Hostile agencies trying to steal defence secrets from India.

arunim's picture

NEW DELHI: Even as Chinese
and Pakistani online espionage agents continue their attempts to hack
into Indian computer systems, hostile intelligence agencies
are also trying to steal defence secrets through
use of computer storage media (CSM) devices like pen drives, removable
hard disks, CDs, VCDs and the like.

The Intelligence Bureau has sounded a red alert about "intelligence
officers of a hostile country'' encouraging their "assets'' working in
Indian defence establishments to use CSM devices to pilfer classified
information from computer networks.

"There have been reports of increasing number of incidents of leakage
of data/documents in defence establishments through the use of pen
drives and other digital storage devices,'' says the security alert,
issued to the defence ministry as well as the Army, Navy and IAF HQs.

Consequently, MoD has ordered a
thorough review of the entire policy on "the entitlement and usage of
CSM devices'' in its different establishments, said sources.

While acknowledging the functional necessity to allow some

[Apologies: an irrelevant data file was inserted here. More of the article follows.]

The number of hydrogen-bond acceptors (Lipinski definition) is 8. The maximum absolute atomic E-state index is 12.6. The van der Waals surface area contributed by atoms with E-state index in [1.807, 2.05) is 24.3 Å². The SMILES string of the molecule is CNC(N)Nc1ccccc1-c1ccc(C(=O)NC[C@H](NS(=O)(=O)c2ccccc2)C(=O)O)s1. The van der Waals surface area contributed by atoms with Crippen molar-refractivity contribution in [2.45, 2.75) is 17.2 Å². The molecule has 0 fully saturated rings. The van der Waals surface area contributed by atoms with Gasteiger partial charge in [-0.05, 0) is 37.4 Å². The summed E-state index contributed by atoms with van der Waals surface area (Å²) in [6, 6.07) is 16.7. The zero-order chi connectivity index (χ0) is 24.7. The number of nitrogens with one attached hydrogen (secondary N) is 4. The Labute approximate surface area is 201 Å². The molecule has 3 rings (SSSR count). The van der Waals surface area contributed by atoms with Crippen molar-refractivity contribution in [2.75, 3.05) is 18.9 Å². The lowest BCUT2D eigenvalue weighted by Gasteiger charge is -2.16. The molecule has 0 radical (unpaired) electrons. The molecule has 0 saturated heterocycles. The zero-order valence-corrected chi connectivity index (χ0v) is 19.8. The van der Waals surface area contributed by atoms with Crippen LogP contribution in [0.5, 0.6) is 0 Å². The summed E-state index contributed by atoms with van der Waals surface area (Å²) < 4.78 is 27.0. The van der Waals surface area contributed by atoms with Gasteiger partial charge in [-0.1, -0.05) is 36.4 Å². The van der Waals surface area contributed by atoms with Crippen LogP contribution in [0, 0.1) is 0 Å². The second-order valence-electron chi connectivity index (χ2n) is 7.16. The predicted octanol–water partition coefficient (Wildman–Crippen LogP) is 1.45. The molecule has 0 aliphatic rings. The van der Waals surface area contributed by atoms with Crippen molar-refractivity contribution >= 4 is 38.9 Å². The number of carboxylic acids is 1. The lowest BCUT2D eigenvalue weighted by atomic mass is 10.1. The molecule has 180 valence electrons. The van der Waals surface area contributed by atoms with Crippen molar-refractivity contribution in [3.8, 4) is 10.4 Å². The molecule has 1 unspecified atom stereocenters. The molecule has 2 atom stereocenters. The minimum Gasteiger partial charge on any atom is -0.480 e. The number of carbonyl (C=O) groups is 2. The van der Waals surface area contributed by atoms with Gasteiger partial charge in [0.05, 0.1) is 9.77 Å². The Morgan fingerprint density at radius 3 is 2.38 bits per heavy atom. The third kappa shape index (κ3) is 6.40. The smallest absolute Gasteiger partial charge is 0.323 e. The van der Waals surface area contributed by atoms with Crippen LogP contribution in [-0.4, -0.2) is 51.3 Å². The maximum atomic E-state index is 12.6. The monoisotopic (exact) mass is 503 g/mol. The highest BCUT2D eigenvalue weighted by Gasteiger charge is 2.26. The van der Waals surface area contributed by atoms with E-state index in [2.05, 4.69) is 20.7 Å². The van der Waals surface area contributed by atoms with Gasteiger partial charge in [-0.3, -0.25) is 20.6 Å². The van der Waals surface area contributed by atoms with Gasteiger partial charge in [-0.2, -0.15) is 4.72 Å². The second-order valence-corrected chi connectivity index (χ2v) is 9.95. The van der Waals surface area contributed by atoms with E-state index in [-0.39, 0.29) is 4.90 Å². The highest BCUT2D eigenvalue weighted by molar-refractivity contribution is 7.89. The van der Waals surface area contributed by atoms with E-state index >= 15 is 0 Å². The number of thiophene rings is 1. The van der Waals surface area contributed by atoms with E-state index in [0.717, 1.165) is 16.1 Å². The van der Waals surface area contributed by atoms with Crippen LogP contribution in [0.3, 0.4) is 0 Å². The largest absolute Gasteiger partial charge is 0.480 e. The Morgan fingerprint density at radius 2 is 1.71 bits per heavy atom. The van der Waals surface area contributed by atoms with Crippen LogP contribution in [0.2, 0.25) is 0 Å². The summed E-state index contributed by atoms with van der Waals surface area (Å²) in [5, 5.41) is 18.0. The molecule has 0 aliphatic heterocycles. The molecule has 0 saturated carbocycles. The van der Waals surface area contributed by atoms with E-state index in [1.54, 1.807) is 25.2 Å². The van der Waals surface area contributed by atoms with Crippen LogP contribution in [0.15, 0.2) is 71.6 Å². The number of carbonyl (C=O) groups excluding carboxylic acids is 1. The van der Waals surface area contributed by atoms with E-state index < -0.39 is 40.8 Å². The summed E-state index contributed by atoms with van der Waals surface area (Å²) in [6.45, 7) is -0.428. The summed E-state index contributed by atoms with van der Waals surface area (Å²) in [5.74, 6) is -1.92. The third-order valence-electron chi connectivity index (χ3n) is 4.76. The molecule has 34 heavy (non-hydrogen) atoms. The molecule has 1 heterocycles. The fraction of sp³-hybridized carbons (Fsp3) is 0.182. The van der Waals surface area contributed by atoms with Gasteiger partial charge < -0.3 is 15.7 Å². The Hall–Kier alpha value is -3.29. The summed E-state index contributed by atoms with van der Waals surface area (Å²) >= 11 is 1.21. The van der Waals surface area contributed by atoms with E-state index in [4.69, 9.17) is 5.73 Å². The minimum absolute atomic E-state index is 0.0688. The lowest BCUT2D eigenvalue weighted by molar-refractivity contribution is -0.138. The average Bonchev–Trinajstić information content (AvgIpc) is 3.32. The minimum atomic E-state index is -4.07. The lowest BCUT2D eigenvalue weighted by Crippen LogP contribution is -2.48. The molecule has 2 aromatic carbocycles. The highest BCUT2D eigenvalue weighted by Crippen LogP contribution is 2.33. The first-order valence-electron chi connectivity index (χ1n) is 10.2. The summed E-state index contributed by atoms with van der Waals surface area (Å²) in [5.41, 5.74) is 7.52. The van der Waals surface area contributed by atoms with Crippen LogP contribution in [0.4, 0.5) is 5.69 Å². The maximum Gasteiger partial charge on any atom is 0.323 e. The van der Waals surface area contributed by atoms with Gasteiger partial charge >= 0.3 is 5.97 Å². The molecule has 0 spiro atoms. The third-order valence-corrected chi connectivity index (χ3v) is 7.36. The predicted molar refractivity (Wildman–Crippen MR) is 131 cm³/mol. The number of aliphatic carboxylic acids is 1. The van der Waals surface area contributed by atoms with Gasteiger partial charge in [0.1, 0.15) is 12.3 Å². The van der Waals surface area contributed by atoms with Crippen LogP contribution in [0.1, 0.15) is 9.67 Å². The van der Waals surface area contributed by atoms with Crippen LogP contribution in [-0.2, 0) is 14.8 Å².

officers to use such devices, MoD has asked for a comprehensive
directorate-wise list of pen drives, laptops and internet connections
being used in its different offices.

This comes even as the Army is conducting a court of inquiry against a
major posted in the strategically-located Andaman and Nicobar
Command , who had stored over 2,000 classified and sensitive
documents on his personal computer which was "hacked'' from Pakistan
earlier this year.

While the major
has been cleared of espionage charges, the probe dwells upon how he was
in the "unauthorised'' possession of so many secret documents, normally
handled by much senior officers, and why he violated cyber-security
guidelines, which expressly prohibit such files from being stored on a
computer with internet connectivity.

With cyber-warfare being a top military priority for China
, its online espionage agents frequently break into sensitive
Indian computer networks. A group of Canadian and American
cyber-security researchers in their recent report `Shadows in the
Cloud', in fact, held China-based hackers were regularly accessing
classified documents from several Indian defence and security
establishments, as reported by TOI earlier.

MoD, however, says "only certain internet-facing computers,
which had no sensitive defence data, were compromised'' by the Chinese
hackers. To prevent such incidents from recurring, "a crisis management
plan'' has been worked out "for measured response in case of any
untoward incident''.

Defence Information Assurance and Research Agency (DIARA), a
nodal agency mandated to deal with all cyber-security matters, for
instance, is working closely with national agencies like the
Computer Emergency Response Team and the National
Technical Research Organisation . The armed forces, on their
part, are also on a high alert to guard against "focussed large-scale
cyber attacks'' on their networks


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